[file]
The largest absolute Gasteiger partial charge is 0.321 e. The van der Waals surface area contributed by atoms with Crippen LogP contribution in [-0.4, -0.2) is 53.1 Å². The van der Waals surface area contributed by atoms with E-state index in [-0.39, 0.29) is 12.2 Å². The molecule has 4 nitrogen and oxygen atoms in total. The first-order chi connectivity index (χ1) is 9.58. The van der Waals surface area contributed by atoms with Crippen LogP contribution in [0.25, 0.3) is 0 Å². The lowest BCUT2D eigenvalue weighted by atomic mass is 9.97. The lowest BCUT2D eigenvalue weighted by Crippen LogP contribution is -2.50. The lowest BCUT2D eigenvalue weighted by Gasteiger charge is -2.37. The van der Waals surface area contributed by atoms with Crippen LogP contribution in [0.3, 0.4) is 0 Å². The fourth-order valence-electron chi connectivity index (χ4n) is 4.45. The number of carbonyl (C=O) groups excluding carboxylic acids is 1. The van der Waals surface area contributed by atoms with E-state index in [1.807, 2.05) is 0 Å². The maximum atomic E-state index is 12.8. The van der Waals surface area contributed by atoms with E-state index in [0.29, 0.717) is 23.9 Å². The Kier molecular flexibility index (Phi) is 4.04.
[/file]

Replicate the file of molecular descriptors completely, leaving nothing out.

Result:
The largest absolute Gasteiger partial charge is 0.321 e. The van der Waals surface area contributed by atoms with Crippen LogP contribution in [-0.4, -0.2) is 53.1 Å². The van der Waals surface area contributed by atoms with E-state index in [-0.39, 0.29) is 12.2 Å². The molecule has 4 nitrogen and oxygen atoms in total. The first-order chi connectivity index (χ1) is 9.58. The van der Waals surface area contributed by atoms with Crippen LogP contribution in [0.25, 0.3) is 0 Å². The lowest BCUT2D eigenvalue weighted by atomic mass is 9.97. The lowest BCUT2D eigenvalue weighted by Crippen LogP contribution is -2.50. The lowest BCUT2D eigenvalue weighted by Gasteiger charge is -2.37. The van der Waals surface area contributed by atoms with Crippen LogP contribution in [0.3, 0.4) is 0 Å². The fourth-order valence-electron chi connectivity index (χ4n) is 4.45. The number of carbonyl (C=O) groups excluding carboxylic acids is 1. The van der Waals surface area contributed by atoms with E-state index in [1.807, 2.05) is 0 Å². The maximum atomic E-state index is 12.8. The van der Waals surface area contributed by atoms with E-state index in [0.29, 0.717) is 23.9 Å². The Kier molecular flexibility index (Phi) is 4.04.